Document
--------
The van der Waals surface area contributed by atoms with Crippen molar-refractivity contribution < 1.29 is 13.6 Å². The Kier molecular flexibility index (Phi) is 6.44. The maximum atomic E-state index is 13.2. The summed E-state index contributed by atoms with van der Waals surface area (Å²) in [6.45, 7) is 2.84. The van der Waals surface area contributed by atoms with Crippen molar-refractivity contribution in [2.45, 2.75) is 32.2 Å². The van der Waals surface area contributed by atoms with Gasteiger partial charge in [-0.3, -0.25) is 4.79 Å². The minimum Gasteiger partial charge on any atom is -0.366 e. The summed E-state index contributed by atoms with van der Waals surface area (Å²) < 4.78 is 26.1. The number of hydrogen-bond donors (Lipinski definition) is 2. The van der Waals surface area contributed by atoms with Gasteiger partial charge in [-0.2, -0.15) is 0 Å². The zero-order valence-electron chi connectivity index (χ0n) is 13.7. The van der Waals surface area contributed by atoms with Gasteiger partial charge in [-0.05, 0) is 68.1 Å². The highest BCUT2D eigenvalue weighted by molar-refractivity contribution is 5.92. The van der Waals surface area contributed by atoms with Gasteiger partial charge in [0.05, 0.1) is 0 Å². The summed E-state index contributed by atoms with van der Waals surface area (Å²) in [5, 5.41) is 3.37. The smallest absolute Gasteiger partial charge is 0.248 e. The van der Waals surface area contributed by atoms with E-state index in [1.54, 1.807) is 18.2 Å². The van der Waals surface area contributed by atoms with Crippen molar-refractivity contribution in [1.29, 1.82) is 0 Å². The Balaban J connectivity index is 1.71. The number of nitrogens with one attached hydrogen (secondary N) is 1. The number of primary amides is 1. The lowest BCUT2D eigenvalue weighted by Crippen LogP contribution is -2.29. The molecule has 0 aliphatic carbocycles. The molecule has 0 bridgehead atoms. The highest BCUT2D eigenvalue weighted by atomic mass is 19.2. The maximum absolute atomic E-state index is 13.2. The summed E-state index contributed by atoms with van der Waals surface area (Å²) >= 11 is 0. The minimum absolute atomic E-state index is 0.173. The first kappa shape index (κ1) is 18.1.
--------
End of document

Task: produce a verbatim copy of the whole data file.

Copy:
The van der Waals surface area contributed by atoms with Crippen molar-refractivity contribution < 1.29 is 13.6 Å². The Kier molecular flexibility index (Phi) is 6.44. The maximum atomic E-state index is 13.2. The summed E-state index contributed by atoms with van der Waals surface area (Å²) in [6.45, 7) is 2.84. The van der Waals surface area contributed by atoms with Crippen molar-refractivity contribution in [2.45, 2.75) is 32.2 Å². The van der Waals surface area contributed by atoms with Gasteiger partial charge in [-0.3, -0.25) is 4.79 Å². The minimum Gasteiger partial charge on any atom is -0.366 e. The summed E-state index contributed by atoms with van der Waals surface area (Å²) < 4.78 is 26.1. The number of hydrogen-bond donors (Lipinski definition) is 2. The van der Waals surface area contributed by atoms with Gasteiger partial charge in [-0.2, -0.15) is 0 Å². The zero-order valence-electron chi connectivity index (χ0n) is 13.7. The van der Waals surface area contributed by atoms with Gasteiger partial charge in [-0.05, 0) is 68.1 Å². The highest BCUT2D eigenvalue weighted by molar-refractivity contribution is 5.92. The van der Waals surface area contributed by atoms with Gasteiger partial charge in [0.05, 0.1) is 0 Å². The summed E-state index contributed by atoms with van der Waals surface area (Å²) in [5, 5.41) is 3.37. The smallest absolute Gasteiger partial charge is 0.248 e. The van der Waals surface area contributed by atoms with E-state index in [1.54, 1.807) is 18.2 Å². The van der Waals surface area contributed by atoms with Crippen molar-refractivity contribution in [1.29, 1.82) is 0 Å². The Balaban J connectivity index is 1.71. The number of nitrogens with one attached hydrogen (secondary N) is 1. The number of primary amides is 1. The lowest BCUT2D eigenvalue weighted by Crippen LogP contribution is -2.29. The molecule has 0 aliphatic carbocycles. The molecule has 0 bridgehead atoms. The highest BCUT2D eigenvalue weighted by atomic mass is 19.2. The maximum absolute atomic E-state index is 13.2. The summed E-state index contributed by atoms with van der Waals surface area (Å²) >= 11 is 0. The minimum absolute atomic E-state index is 0.173. The first kappa shape index (κ1) is 18.1.